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Frederick Ross Sweetser

Fredrick Ross Sweetser Collection #LB2003.61.101

By David Ruberti

I have just finished another one of our small photo collections to add to our on-line database. Not only does this chronicle the photographer’s family but his home, the town of Searsport, where I work and many of you live, and its sea-going families. This is a collection of 400 images by amateur photographer Frederick Ross Sweetser who was born in Searsport, Maine on May 15, 1853, the son of Capt. Jeremiah and Susan (French) Sweetser. In his youth he accompanied his father on long sea voyages. His first music lessons were in Holland and very early in his life he showed a very decided talent for music and it became his life’s work. For 44 years he taught at Boxwood Manor, a school for young ladies in Old Lyme, Conn.

He accompanied innumerable church and concert singers. He numbered among his friends many of the high-ups in musical, literary and theatrical circles. He enjoyed a lifelong friendship with the famous opera star Anna Louise Cary.

Joanna Colcord Collection #LB2003.61.3

He was exceedingly fond of his native town and when vacation time came, he never failed to come back to Searsport, where he spent many happy summers at the old homestead, a dignified old Colonial brick house set picturesquely on a hill back from Main Street.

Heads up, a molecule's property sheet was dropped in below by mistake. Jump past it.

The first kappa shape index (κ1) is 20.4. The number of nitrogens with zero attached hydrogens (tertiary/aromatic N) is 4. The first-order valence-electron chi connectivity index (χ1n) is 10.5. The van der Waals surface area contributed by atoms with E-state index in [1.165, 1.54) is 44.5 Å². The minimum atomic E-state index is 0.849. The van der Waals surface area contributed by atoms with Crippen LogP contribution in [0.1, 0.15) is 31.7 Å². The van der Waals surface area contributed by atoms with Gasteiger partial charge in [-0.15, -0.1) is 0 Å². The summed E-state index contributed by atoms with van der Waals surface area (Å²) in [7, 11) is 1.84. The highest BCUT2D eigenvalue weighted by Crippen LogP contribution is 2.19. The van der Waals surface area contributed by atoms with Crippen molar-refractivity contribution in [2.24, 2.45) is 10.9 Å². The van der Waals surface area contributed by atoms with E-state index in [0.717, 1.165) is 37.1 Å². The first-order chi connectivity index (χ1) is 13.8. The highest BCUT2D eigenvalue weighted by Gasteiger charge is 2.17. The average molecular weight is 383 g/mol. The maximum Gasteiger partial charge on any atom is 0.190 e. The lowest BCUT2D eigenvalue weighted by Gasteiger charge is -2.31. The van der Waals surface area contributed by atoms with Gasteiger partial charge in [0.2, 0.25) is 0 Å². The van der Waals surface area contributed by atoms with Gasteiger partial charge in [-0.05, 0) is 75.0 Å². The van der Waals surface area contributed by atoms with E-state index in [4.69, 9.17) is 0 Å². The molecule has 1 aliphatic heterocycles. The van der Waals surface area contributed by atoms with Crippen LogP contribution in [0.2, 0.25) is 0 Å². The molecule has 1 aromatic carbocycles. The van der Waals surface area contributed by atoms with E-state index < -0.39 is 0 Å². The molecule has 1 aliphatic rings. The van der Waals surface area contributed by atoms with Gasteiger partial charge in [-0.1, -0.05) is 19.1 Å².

When at home in the summer he took an active part in the musical life of the town and often put on operas and other musical entertainments for the benefit of various organizations. In 1918 he retired to spend the remainder of his life in Searsport. He organized a large piano class in Belfast, where he had a studio, usually returning to Searsport on the weekends.

His sister, Jane “Jennie” Sweetser married the noted merchant ship captain Lincoln Alden Colcord, who sailed from Searsport on numerous ships over his lifetime of going to sea. Capt. Colcord and his wife Jane embarked on a three-year voyage aboard the sailing vessel Charlotte A. Littlefield on their wedding night, June 4, 1881.

Joanna Colcord Collection #LB2003.61.103

They were the parents of noted writer and journalist Lincoln Ross Colcord, and pioneering social worker and writer Joanna Carver Colcord, both of which were born at sea aboard the Charlotte Littlefield.

It is assumed that “Frank” Sweetser’s niece, Joanna acquired her love of photography from her uncle. The Joanna Colcord collection at the museum consists of 700 glass plate negatives, an annotated scrapbook of her own photos, and postcards of the places she visited in her travels.

Sweetser died on April 15, 1924 and his funeral was held at the First Congregational Church here in Searsport.

Frederick Ross Sweetser Collection

Joanna Colcord Collection


A Long Look Back

pictured L to R: Dave Lowell; Gene Dalrymple; PMM’s Matt Wheeler